A recent survey of 250 U.S. executives across five industries found that 80 percent of responders believe the Industrial Internet of Things (IIoT) could be transformational to their company or industry. However, only 8 percent are actively pursuing initiatives. Among the benefits enjoyed by that 8 percent of organizations – the welcome ability to find hidden money throughout their enterprises.
Many businesses struggle to quantify the value of investing in Internet of Things (IoT) initiatives. For one reason thing, it’s difficult to quantify precisely where and how IoT benefits will accrue. Indeed, the promise of the technology is to deliver new and unexpected insights. By connecting smart devices that share and analyze data, the IoT fuels a virtuous cycle of innovative ways to reduce costs, mitigate risk, improve quality and speed time-to-market.
While compelling, this perspective can create a paralyzing dilemma – businesses want the good things that the IoT brings, but they’re leery of investing in something without knowing the return. To complicate matters, many businesses tend to view the IoT as a grand, transformational undertaking requiring a long-term commitment. This can lead to business cases for IoT investment that involve a precarious leap of faith – a leap that many organizations are reluctant to take.
Another challenge is that the IoT is often perceived as a world unto itself, independent of the reality of existing operational infrastructure. This mindset fuels the belief that the IoT is a software and services silver bullet that can be tacked on to a dysfunctional operational environment to magically drive optimization. Unrealistic expectations result, setting the business up for failure.
To avoid these pitfalls, businesses need to take a focused, realistic approach to their IoT strategy, one that delivers meaningful benefits and builds momentum for continued investment, and at the same time executes the heavy lifting of driving significant change. Early IoT adopters are taking this approach by developing a foundational element of “Digital Transformation” while simultaneously reaping benefits. The rest of the market, meanwhile, is still at a high exploratory level.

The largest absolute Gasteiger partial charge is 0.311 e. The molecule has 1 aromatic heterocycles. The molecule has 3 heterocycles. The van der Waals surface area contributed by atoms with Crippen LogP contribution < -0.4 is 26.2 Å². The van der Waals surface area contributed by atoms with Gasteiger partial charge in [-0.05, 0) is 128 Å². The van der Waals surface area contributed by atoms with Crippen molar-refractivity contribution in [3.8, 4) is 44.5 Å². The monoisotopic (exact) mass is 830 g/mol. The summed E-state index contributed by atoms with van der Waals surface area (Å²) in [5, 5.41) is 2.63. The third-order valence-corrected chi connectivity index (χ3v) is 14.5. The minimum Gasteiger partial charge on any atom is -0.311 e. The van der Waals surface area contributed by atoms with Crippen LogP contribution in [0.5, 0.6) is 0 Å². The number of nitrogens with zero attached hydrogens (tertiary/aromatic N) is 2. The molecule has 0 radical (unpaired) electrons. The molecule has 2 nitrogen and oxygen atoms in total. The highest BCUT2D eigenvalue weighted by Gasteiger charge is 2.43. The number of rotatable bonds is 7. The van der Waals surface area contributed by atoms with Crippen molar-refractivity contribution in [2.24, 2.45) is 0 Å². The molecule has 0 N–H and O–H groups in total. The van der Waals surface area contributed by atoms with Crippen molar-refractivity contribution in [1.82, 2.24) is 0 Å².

The first prerequisite is to build a foundation of connected, intelligent assets that collect and share information in an autonomous manner. Today, we frequently find manufacturing plants and operational facilities of Fortune 500 enterprises that fail to meet this standard. Instead, environments typically operate as discrete islands, with assets residing on myriad platforms, cobbled together by consolidations, mergers and acquisitions that have never been fully integrated. To make the case for investment into underlying infrastructure (and dispel the silver bullet myth), IoT proponents need to take an adult-in-the-room approach and, perhaps counter-intuitively, avoid hyping the wonders of the IoT. Rather, the unglamorous message needs to be around the basics, such as the importance of integrating Operations and IT. If, for example, enterprise planning systems can’t share data in real time with the factory floor (and they quite often can’t), the vision of IoT functionality becomes a house of cards. An Open Systems platform that minimizes complexity and customization is essential to an integration strategy.
Once a foundation of connected assets is in place, a well-executed Minimum Viable Product (MVP) methodology enables quick wins and lays the groundwork for broader initiatives. By correlating variables from just a few devices, a business can, for example, generate automated alerts regarding the need for a predictive maintenance check on an assembly line component, or adjust temperatures to reduce energy consumption and carbon footprint. These outcomes can then be quantified in terms of mitigated risk, lower costs and new business opportunities – benefits that would remain hidden without the implementation of IoT capabilities.
Over time, tactical wins can be tied to a broader strategy and long-term vision of IoT benefits. Algorithms that expand the analytics generated by two connected assets to a broader network of multiple assets creates a snowball effect of insights into new and unexpected sources of hidden money residing in supply chains, inventories, shop floors and business processes. Predictive and proactive oversight replaces reactive fire-fighting.